TO DIE IS CHRIST

Psa. 23:4 ¶ Even though I walk through the valley of the shadow of death,
I will fear no evil,

for you are with me;

your rod and your staff,

they comfort me.
Have you thought about the day of your death recently. Jonathan Edwards said that we need to think of that day everyday of our lives. Why? You ask. Thinking about dying and what comes next tends to have a great and dramatic effect on the way we live our lives right here right now. Of course for the Christian, that leads us to thinking about heaven. Heaven will be better than you think. The Father, the fountain of all life, will be there. Jesus, His only begotten Son, will be there ruling with His Father. The Holy Spirit will be there; He will be the atmosphere we breathe, the life that we live, and the veritable ocean of God’s love that shall swallow us. I guess the thing that keeps us from reflecting more often on heaven is that shadow of death that we have to pass through. Here is how Spurgeon sees it.

“The dying saint is not in a flurry, he does not run as though he were alarmed, nor stand still as though he would go no further, he is not confounded nor ashamed, and therefore keeps to his old pace. Observe that it is not walking in the valley, but through the valley. We go through the dark tunnel of death and emerge into the light of immortality. We do not die, we do but sleep to wake in glory. Death is not the house but the porch, not the goal but the passage to it. The dying article is called a valley. The storm breaks on the mountain, but the valley is the place of quietude, and thus full often the last days of the Christian are the most peaceful of his whole career; the mountain is bleak and bare, but the valley is rich with golden sheaves, and many a saint has reaped more joy and knowledge when he came to die than he ever knew while he lived.”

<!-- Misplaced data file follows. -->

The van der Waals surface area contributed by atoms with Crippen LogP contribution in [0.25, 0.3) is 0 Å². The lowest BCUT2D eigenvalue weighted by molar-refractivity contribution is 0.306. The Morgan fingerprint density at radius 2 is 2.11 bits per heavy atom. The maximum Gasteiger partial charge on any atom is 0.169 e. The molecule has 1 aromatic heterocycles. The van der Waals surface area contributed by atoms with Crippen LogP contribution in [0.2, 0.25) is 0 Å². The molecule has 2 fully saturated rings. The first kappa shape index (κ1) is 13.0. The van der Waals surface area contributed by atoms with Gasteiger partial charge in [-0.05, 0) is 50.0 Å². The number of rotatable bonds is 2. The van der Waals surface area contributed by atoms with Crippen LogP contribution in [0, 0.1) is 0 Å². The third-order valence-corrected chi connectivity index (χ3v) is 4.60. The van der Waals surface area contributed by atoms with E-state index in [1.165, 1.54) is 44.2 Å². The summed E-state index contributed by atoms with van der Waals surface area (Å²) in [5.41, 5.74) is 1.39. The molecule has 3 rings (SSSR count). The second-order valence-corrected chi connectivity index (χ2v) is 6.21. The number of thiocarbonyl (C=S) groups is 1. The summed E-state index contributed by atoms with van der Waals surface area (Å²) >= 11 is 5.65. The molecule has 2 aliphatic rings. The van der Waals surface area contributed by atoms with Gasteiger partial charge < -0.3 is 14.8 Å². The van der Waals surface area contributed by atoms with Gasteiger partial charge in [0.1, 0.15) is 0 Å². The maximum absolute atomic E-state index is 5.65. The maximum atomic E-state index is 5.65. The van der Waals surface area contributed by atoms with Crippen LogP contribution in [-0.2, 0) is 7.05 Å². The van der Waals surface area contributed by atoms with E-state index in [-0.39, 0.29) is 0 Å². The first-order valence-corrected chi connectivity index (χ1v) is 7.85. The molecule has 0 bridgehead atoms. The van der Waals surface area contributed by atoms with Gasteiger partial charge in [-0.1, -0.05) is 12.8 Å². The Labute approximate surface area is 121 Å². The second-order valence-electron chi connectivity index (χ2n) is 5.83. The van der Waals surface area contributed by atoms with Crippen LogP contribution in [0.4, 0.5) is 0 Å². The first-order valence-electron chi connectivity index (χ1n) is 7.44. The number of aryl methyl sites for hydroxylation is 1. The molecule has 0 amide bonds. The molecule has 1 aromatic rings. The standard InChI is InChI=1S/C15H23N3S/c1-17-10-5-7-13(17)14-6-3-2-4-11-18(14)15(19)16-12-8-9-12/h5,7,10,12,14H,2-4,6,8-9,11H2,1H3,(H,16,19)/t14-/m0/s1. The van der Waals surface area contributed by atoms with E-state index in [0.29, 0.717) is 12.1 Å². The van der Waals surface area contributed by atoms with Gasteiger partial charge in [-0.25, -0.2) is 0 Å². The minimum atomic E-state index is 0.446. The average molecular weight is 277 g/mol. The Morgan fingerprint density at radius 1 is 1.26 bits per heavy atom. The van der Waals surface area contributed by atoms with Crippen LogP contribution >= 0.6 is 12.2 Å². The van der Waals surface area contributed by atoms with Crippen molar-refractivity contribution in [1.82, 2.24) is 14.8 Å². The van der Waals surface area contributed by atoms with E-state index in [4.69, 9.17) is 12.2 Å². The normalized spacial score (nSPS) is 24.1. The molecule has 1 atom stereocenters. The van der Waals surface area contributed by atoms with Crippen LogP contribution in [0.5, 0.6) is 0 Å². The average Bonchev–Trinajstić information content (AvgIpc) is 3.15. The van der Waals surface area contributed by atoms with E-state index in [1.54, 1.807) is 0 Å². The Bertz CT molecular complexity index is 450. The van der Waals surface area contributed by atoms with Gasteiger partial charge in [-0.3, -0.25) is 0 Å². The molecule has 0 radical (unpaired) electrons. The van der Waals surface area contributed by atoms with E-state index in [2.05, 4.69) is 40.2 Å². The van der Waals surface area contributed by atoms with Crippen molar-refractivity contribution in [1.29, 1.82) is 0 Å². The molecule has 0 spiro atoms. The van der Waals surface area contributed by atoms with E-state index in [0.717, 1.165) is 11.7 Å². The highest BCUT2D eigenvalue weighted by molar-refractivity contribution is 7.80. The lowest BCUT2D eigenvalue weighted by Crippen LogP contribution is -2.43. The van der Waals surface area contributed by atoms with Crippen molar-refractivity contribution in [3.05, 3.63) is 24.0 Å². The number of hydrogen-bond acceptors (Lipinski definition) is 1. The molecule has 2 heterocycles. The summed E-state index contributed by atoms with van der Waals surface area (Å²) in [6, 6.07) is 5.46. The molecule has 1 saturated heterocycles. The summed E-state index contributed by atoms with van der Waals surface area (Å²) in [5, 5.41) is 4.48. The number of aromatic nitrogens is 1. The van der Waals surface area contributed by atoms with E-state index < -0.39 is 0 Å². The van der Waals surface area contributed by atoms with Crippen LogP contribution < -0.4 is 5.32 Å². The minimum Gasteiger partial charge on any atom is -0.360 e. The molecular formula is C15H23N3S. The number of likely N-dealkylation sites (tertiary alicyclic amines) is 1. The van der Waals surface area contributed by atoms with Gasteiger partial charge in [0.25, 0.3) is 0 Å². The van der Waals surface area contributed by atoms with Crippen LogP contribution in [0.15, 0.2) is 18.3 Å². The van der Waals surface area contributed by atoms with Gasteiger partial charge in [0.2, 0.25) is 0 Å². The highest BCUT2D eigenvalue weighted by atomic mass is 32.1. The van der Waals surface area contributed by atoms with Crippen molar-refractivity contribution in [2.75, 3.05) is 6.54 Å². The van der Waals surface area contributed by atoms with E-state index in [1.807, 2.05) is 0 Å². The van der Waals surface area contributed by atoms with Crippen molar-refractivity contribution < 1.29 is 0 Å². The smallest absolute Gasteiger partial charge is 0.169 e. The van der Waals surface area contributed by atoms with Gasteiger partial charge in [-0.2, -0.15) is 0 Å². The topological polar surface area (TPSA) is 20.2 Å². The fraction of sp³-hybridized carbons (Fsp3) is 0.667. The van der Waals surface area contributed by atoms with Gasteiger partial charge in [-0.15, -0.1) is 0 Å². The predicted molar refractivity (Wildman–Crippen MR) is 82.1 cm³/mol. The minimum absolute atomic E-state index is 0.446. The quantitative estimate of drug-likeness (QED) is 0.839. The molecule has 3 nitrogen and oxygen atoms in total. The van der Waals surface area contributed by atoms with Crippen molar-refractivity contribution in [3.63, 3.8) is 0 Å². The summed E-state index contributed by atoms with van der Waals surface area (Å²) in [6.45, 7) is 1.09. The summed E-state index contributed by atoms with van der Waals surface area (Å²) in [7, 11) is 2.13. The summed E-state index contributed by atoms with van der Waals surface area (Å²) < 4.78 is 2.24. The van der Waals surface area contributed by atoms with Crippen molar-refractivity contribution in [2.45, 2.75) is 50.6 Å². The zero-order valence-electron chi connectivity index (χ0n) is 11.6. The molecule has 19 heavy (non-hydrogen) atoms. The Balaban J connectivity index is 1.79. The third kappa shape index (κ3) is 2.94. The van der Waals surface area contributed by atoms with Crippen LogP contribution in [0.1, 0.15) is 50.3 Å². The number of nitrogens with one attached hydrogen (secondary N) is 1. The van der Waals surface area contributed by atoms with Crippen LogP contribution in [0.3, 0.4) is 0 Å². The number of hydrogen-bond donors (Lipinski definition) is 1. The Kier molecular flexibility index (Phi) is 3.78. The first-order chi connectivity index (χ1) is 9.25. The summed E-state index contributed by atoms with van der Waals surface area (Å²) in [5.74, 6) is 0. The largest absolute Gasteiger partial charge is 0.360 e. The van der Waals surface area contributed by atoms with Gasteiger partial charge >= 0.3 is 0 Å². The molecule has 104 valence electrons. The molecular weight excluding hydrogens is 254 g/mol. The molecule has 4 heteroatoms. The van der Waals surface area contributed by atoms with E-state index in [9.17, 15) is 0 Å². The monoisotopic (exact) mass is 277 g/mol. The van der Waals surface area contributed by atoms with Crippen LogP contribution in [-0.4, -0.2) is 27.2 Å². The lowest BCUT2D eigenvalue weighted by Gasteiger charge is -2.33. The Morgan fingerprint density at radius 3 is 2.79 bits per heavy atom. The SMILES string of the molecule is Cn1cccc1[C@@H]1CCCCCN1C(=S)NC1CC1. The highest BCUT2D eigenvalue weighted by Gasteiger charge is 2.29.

We are all headed for that valley one day, our approach to the valley is determined by our vision that lies beyond it. Heaven is real and nearer than you think. We live one breath, one heartbeat from our eternity. This life matters, it will determine what the next one is like.

HE RESTORES MY SOUL

He makes me lie down in green pastures. He leads me beside still waters. He restores my soul.
Ps.23:2,3

Before we met Christ, our souls were in a continuous state of shambles. Our pride and sin had blinded our eyes, our tragedies and offenses had wounded us. Our conversion began the work of restoration in our lives. Only the Shepherd could restore our soul. Here is a thought from Adam Clarke on this restoration.

“Brings back my life from destruction; and converts my soul from sin, that it may not eternally perish. Or, after it has backslidden from him, heals its backslidings, and restores it to his favor.”
After conversion we still need the restoring work of the Spirit in our lives. Temptations, offenses, and calamity tend to take their toll on all of us. Only the work of the Spirit can restore our souls so that we can walk with our Shepherd. Here is what Spurgeon says about the restoration of our souls.